One of the highlights of the Kobe AD is the multi-directional traction that it offers. Its rubber outsole features an engineered microblade tread pattern in a dotted, criss-cross design. This allows for a safe run on polished hardwood courts as well as a decent grip on paved outdoor surfaces. It's this same feature that also allows the wearer to take this model out into more casual, everyday settings. However, multiple reviewers have stated that this shoe works best on clean indoor courts, as its tread pattern can either wear down too easily on roads or become clogged with dust and dirt.
All shoes designed for athletic activities have to strike a perfect balance between stability and flexibility. The Kobe AD definitely achieves this, thanks primarily to its injected Phylon midsole unit. Aside from being lightweight and responsive, this full-length feature is able to move along completely with the runner's foot for consistent cushioning and much easier movement. Though this is enhanced a bit further by the shoe's mesh upper, its synthetic leather overlays, lacing system, and two heel counters are still present to prevent the wearer's movements from becoming unstable.
Listings and reviews indicate that the Kobe AD provides an ideal amount of stability for both athletics and everyday life. Its microblade outsole provides steady traction across clean courts and outdoor paved surfaces for a steadier game. The levels of cushioning and responsiveness provided by the full-length Phylon midsole and Zoom Air heel unit keeps the wearer pain-free and allows them completely smooth and steady movements as a result. Though the mesh upper wouldn't provide a lot of stability on its own, it has synthetic overlays to maintain its structure and aid the lacing system in ensuring a lockdown fit. Internal and external heel counters work together to give even greater security and prevent the foot from wobbling. Even the shoe's low-mid cut works to lock the foot into place.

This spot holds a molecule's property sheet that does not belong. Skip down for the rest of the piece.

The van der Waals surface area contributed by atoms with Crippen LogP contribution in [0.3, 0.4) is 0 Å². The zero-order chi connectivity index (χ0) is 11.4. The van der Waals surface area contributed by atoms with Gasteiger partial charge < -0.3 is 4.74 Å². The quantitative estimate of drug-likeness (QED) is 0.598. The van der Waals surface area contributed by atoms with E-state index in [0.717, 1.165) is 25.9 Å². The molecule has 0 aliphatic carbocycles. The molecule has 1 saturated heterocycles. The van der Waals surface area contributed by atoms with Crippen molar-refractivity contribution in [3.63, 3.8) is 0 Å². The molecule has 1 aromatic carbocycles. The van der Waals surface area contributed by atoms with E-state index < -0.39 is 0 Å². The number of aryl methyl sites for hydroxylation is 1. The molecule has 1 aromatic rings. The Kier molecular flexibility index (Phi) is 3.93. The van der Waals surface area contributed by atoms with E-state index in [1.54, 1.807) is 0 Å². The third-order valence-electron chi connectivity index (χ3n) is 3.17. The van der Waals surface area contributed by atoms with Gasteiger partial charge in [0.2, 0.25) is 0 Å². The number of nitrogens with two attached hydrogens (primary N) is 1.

Product listings and reviews don't seem to mention the Kobe AD's heel-to-toe drop height. This feature typically measures 10mm on most athletic shoes, which gives an ideal amount of heel cushioning without disrupting the natural gait cycle too much. Product photos indicate that this particular shoe's drip height is either this exact measurement or just a couple of millimeters shorter.
Key Features
-Engineered micro-blade tread pattern
-Full-length Lunarlon midsole unit
-Zoom Air heel unit for responsiveness
-Mesh upper with synthetic overlays
-Hidden Lacing system
-Several striking colorways
Bottom Line
Overall, Nike's Kobe AD model has received generally positive feedback from both athletes and dedicated fans of Mr. Bryant. Aside from creating a stylish shoe that looks just as good on the streets as it does on the courts, it seems that he and the brand really did take all of the average player's needs into account. Its traction can work both indoors and outdoors. Its lightweight and responsive wear allows athletes to play and jump without feeling restricted. And its breathable nature keeps the wearer completely comfortable as they play. There are definitely a few areas where it could be improved, such as its break-in time and overall lack of durability. But when comparing pros to cons, this proves to be a useful piece of footwear to basketball players of all levels.
Where to Buy
By Jessica Pilla
Last updated:
Where to buy
Best offer on: Aug. 04. 2021